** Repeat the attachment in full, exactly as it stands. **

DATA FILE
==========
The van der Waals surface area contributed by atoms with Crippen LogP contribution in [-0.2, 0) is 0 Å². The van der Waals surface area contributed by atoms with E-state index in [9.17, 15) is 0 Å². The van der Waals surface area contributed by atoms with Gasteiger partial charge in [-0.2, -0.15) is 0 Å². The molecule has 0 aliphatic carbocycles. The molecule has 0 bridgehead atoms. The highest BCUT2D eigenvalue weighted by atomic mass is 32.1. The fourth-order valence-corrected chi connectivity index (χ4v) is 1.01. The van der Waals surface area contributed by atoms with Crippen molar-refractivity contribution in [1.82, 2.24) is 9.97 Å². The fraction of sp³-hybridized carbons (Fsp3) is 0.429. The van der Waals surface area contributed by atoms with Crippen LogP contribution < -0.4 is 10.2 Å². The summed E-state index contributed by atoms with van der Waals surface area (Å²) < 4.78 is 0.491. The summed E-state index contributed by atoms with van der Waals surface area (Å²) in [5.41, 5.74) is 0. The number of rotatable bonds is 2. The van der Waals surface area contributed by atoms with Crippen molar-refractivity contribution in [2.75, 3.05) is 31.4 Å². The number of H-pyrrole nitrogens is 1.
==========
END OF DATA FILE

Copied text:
The van der Waals surface area contributed by atoms with Crippen LogP contribution in [-0.2, 0) is 0 Å². The van der Waals surface area contributed by atoms with E-state index in [9.17, 15) is 0 Å². The van der Waals surface area contributed by atoms with Gasteiger partial charge in [-0.2, -0.15) is 0 Å². The molecule has 0 aliphatic carbocycles. The molecule has 0 bridgehead atoms. The highest BCUT2D eigenvalue weighted by atomic mass is 32.1. The fourth-order valence-corrected chi connectivity index (χ4v) is 1.01. The van der Waals surface area contributed by atoms with Crippen molar-refractivity contribution in [1.82, 2.24) is 9.97 Å². The fraction of sp³-hybridized carbons (Fsp3) is 0.429. The van der Waals surface area contributed by atoms with Crippen LogP contribution < -0.4 is 10.2 Å². The summed E-state index contributed by atoms with van der Waals surface area (Å²) < 4.78 is 0.491. The summed E-state index contributed by atoms with van der Waals surface area (Å²) in [5.41, 5.74) is 0. The number of rotatable bonds is 2. The van der Waals surface area contributed by atoms with Crippen molar-refractivity contribution in [2.75, 3.05) is 31.4 Å². The number of H-pyrrole nitrogens is 1.